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12 out of 14 people found the following review useful:

Good performances, lovely Gaelic ambience

Author: Brennan-8 from Miami, Florida
10 December 2001

At first, I thought this film was going to be a shameless copy of "The Secret of Roan Inish" but I'm glad I rode out the first few minutes of doubt. "The Seventh Stream" takes a different turn and becomes a satisfying little film in its own right. Particularly effective are the performances: Scott Glenn (who's getting to resemble John Hurt in his mature years) is moving as the lonely and dour widower Quinn, and Saffron Burrows is excellent as the selkie Mairead. Ms. Burrows is perfect for the role -- she's tall, stunning and has an unearthly quality about her that serves very well. Fiona Shaw, as always, is excellent as the unrequited admirer of Quinn.

The film is also worth watching for the gorgeous west of Ireland scenery. The brooding and starkly beautiful landscape, accompanied by the understated musical score, create a distinctly Celtic mood.

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8 out of 8 people found the following review useful:

Echoes of "Ryan's Daughter"...

Author: Maurice_Rodney from California Central Coast
22 February 2006

...On a much smaller and more manageable scale. It is so beautiful to see and hear that one can almost smell the salt air. Saffron Burrows gives a surprisingly subtle and nuanced performance, easily the equal of her more experienced cast members. The weakest offering was that on whom the entire enterprise pivots, Scott Glenn, playing Owen Quinn. Here, a range of emotion was require that he did not seem to be able to muster. But the rest of the production was so compelling as to make the whole unsinkable. As for being able to suspend disbelief well enough to entertain the essential fantasy; remember that this story takes place in the land of leprechauns before the coming of such wonders as the horseless carriage!

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10 out of 12 people found the following review useful:

A lonely man, a woman and the sea ....

Author: Christa Hood (spacemonkey-1) from Rogersville, TN.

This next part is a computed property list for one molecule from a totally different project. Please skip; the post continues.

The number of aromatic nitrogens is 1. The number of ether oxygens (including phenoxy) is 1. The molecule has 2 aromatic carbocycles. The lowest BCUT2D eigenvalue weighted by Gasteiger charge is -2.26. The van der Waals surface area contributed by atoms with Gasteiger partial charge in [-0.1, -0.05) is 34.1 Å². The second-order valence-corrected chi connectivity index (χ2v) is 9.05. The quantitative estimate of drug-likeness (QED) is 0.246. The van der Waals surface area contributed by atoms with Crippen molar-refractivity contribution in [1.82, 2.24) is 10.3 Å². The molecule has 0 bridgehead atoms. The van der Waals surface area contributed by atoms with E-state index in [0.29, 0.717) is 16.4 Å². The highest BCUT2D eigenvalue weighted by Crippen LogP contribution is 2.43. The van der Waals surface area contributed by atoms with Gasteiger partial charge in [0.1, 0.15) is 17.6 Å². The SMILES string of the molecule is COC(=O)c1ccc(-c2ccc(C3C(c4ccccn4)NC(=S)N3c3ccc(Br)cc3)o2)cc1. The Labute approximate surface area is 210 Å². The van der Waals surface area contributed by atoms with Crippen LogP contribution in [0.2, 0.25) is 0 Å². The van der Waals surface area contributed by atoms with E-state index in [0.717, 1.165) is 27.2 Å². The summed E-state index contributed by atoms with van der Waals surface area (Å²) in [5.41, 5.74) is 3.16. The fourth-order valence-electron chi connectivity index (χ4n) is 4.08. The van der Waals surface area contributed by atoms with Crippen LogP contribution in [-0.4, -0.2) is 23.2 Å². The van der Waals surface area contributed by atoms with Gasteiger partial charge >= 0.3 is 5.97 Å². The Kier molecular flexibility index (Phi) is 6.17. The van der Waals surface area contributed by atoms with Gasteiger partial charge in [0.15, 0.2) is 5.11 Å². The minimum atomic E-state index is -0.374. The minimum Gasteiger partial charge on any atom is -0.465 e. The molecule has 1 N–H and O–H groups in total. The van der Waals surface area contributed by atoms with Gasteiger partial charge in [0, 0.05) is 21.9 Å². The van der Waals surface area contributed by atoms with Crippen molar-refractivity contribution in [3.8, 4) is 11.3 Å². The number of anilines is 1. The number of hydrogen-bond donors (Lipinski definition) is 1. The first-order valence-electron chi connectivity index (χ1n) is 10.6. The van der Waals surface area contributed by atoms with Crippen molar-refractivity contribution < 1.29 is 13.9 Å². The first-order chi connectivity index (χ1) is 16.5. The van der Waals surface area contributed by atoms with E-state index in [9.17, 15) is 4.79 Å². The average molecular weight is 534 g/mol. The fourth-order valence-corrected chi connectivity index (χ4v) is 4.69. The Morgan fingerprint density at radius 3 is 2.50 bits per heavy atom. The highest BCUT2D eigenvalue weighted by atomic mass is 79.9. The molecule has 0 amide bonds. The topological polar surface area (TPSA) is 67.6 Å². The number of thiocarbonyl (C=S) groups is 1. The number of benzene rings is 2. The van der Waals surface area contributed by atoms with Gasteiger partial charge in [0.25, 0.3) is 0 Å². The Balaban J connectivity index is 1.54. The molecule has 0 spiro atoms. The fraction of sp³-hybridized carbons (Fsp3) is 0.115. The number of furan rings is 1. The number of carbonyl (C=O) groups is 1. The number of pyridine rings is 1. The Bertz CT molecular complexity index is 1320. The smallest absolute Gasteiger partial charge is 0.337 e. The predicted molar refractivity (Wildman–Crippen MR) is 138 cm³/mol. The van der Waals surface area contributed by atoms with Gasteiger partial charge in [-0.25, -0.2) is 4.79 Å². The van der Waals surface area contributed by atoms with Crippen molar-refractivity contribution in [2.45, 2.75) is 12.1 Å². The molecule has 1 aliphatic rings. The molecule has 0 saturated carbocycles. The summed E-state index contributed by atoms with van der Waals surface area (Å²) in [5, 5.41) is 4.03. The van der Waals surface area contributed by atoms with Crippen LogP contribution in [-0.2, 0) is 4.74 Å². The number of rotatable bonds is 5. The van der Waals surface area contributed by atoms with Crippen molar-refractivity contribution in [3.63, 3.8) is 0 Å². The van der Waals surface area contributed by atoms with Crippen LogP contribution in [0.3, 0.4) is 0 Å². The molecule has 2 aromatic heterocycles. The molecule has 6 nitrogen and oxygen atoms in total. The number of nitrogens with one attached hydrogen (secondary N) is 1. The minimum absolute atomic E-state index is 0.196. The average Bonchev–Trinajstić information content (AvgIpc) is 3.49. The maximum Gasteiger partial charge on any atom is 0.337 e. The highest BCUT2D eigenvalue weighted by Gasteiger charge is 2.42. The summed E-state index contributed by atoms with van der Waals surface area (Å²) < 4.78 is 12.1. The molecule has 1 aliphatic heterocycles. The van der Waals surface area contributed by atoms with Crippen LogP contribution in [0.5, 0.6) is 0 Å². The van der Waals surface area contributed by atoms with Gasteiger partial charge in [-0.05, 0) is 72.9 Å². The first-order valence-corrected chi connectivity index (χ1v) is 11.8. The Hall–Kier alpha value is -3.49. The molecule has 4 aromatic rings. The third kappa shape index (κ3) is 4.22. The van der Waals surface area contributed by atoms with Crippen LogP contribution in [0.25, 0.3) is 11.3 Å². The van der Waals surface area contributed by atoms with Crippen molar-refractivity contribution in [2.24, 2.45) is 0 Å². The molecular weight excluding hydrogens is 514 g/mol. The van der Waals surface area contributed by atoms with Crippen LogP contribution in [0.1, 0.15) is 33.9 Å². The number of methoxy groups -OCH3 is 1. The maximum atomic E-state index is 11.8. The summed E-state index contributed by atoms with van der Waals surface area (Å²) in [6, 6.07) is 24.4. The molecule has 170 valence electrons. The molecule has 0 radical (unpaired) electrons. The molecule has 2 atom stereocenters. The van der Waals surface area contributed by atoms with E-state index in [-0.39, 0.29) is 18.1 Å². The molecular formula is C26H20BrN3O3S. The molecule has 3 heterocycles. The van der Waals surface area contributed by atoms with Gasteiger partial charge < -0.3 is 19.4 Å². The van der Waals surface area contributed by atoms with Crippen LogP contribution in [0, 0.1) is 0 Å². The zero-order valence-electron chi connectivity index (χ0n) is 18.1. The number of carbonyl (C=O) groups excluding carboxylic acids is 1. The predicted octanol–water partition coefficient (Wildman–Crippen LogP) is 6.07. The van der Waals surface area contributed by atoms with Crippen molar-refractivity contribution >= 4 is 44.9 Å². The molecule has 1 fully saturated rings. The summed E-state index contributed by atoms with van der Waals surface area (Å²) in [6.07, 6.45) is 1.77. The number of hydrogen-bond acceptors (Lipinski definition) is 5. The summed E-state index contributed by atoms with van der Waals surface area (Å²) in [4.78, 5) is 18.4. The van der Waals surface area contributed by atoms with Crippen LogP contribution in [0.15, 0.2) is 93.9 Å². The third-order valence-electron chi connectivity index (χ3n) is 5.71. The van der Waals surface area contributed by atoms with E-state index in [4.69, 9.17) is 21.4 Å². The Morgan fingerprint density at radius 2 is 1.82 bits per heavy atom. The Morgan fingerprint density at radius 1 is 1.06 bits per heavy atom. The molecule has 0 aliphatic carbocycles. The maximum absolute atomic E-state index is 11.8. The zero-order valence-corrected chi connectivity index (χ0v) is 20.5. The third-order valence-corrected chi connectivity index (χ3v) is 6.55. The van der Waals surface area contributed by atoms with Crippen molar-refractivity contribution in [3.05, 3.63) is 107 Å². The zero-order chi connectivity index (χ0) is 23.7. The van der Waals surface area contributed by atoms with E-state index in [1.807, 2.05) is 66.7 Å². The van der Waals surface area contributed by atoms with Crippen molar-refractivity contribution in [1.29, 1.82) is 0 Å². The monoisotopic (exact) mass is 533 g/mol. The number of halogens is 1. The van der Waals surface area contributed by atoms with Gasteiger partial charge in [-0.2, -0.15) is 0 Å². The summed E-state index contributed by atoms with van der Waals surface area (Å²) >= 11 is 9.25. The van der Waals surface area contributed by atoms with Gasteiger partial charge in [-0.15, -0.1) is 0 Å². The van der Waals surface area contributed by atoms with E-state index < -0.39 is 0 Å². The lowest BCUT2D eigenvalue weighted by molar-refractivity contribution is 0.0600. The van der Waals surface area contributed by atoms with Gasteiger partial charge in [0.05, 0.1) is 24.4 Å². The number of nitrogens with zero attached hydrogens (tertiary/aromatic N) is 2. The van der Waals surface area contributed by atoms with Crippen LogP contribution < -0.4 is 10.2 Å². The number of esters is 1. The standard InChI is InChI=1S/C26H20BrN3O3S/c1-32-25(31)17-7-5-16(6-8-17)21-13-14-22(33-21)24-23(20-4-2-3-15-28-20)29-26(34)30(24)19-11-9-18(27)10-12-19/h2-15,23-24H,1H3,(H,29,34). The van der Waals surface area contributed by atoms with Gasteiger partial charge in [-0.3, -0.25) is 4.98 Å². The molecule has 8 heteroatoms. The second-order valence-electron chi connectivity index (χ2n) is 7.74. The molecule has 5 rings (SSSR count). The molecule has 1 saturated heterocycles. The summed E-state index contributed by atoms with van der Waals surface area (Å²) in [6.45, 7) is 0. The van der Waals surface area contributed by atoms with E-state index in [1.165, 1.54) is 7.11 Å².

11 December 2001

I've always loved the old legends ... this movie is not for everyone unless you enjoy fantasy, romance and story-telling. The beautiful landscape of Ireland once again lends itself to the magic and legends of the Celtic people ... much as it did in "The Secret of Roan Inish" (with Jeni Courtney).

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7 out of 7 people found the following review useful:

"If I'm so smart, why am I out at midnight trying to find the skin of a woman who claims to be a seal?" <Scott Glen as Quinn>

Author: TxMike from Houston, Tx, USA, Earth
10 December 2001

*** This review may contain spoilers ***

SPOILERS - This film, "The Seventh Stream" is a throwback to a slower kind of movie with good character development and a fine story which unfolds unfailingly and gradually. It is set on the Irish coast, and is a fairy tale on the myth that certain seals, during occasional weather patterns which result in a "seventh stream", can come out of their skins and assume human form. Scott Glen, an American, plays the central human character, fisherman Quinn, who had lost his wife at sea 5 years ago. The seal turned woman is played by British actress Saffron Burrows.

As fate would have it, a selfish and uncaring fisherman finds her skin and brings it to his home. Legend has it that she belongs to him, as long as he has the skin. And, she cannot return to the sea unless she can get her skin back. Suddenly, he is catching boatloads of fish as others try to just keep from starving. But she and others realize he is not a good man. His blind father, keeper of the myths, realizes that and moves the skin to Quinn's property, so she goes to be with him, not quite realizing why.

The story in the end is one which has been done often. Is it better to be safe and unfulfilled, or risk everything for a better life? "Chicken Run." "The Truman Show." "Pleasantville". Plus many others. By the time she gets her skin back, she has experienced human life, what it means to have memories, love, and happiness. She wants to stay with Quinn, knowing if she does that she must die shortly. Quinn loves her too, and cannot just watch her die. So, when the Seventh Stream is about to return, he takes her out to sea.

In the end, fate must prevail. She returns to the sea, he has regained his zest for life, and the fishing is good. A sweet story, not too syrupy, great scenery, great craggy faces, overall a good telling of a fairy tale.

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9 out of 11 people found the following review useful:

Romantic excellence

Author: aliveandblessed from Shreve, OH
9 December 2001

This movie is the epitome of romance. Scott Glenn and Saffron Burrows have a chemistry that is undeniable.

The Seventh Stream is much like The Legend of Roane Eilish. The scenery, the sounds, the lighting, just like a day by the beach. I was totally mesmerized by the cinematography.

I am not professional reviewer and I don't write often about photography etc but this was one time that it needed mentioned.

I do know what I like and I really liked this movie. I recommend it to anyone and everyone. It touched my heart and I will be forever grateful for that touch.

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5 out of 5 people found the following review useful: